(3) Challenge facing US under Obama: Launching of new administration
to provide good chance for North Korea to improve ties with U.S.
(Yomiuri)

(4) Japan-U.S. relations: Distrust casting shadow on alliance
reaffirmation (Asahi)

(5) TOP HEADLINES

(6) EDITORIALS

(7) Prime Minister's schedule, November 11 (Nikkei)

ARTICLES:

(1) Obama's America: Focus of attention on lineup of advisers for
Obama on Asia policy

MAINICHI (Page 6) (Full)
November 12, 2008

Masaya Oikawa, Washington

While U.S. President-elect Barack Obama is now preparing for the
inauguration of his administration, the focus of attention is now on
the roster of advisers for Obama on Asia policy. Obama's foreign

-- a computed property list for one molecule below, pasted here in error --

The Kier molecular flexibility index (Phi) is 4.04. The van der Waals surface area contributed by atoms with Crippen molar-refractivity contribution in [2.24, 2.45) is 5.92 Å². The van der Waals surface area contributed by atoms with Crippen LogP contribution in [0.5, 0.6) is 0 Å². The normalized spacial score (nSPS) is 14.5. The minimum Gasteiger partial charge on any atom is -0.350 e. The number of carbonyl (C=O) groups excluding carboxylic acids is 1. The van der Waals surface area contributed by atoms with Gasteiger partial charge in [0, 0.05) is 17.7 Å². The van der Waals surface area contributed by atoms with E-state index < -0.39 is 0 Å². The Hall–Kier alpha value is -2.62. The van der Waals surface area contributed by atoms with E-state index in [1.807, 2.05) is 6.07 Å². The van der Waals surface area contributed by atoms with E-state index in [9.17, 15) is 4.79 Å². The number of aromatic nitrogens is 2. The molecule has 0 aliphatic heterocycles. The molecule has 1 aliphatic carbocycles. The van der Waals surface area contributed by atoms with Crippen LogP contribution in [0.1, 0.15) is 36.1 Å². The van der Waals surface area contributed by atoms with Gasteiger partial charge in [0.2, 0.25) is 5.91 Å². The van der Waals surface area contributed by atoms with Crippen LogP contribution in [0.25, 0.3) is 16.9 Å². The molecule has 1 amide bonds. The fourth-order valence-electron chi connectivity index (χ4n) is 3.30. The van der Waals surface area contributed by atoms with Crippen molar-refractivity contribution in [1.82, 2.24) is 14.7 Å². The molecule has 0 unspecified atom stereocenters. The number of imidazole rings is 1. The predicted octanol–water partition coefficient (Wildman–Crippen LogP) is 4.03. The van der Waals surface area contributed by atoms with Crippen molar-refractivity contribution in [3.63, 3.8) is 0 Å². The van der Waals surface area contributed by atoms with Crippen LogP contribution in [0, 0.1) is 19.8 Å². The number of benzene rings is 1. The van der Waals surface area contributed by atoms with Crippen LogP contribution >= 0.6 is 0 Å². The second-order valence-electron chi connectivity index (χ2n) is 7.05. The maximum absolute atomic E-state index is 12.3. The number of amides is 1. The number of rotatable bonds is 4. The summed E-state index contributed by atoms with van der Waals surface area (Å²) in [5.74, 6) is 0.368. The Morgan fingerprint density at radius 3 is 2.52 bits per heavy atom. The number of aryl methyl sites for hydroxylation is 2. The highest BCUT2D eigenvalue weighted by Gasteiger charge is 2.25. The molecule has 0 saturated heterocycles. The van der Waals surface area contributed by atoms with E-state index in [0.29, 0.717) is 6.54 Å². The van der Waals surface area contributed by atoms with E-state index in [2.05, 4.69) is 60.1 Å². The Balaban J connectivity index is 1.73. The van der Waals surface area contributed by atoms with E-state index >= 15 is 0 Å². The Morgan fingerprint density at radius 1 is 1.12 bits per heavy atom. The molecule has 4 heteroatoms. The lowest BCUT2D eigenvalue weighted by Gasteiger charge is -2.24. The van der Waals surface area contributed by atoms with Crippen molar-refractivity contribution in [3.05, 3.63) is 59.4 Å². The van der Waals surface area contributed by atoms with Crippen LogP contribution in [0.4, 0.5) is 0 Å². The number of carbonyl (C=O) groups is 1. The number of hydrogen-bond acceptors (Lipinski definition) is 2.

policy advisers plan to exchange views on policy toward Asia with
the delegates of relevant countries on the occasion of the
forthcoming emergency summit of 20 countries and regions on the
global financial crisis, which will start on Nov. 14 in Washington.

Sights on policy toward China

The emphasis of Obama's Asia policy is placed on China. Obama
intends to build a strategic relationship with China based on the
principle of "cooperation and competition." The dominant view in the
group of foreign policy advisers to Obama is that China policy will
become a major challenge for the Obama administration.

In telephone talks on Nov. 6 with Prime Minister Taro Aso, Obama
said that he would like to strengthen the U.S.-Japan alliance in
order to push ahead with such global challenges as measures to
prevent global warming. Obama stressed that there would be no change
in the United States' position of giving priority to U.S.-Japan
relations.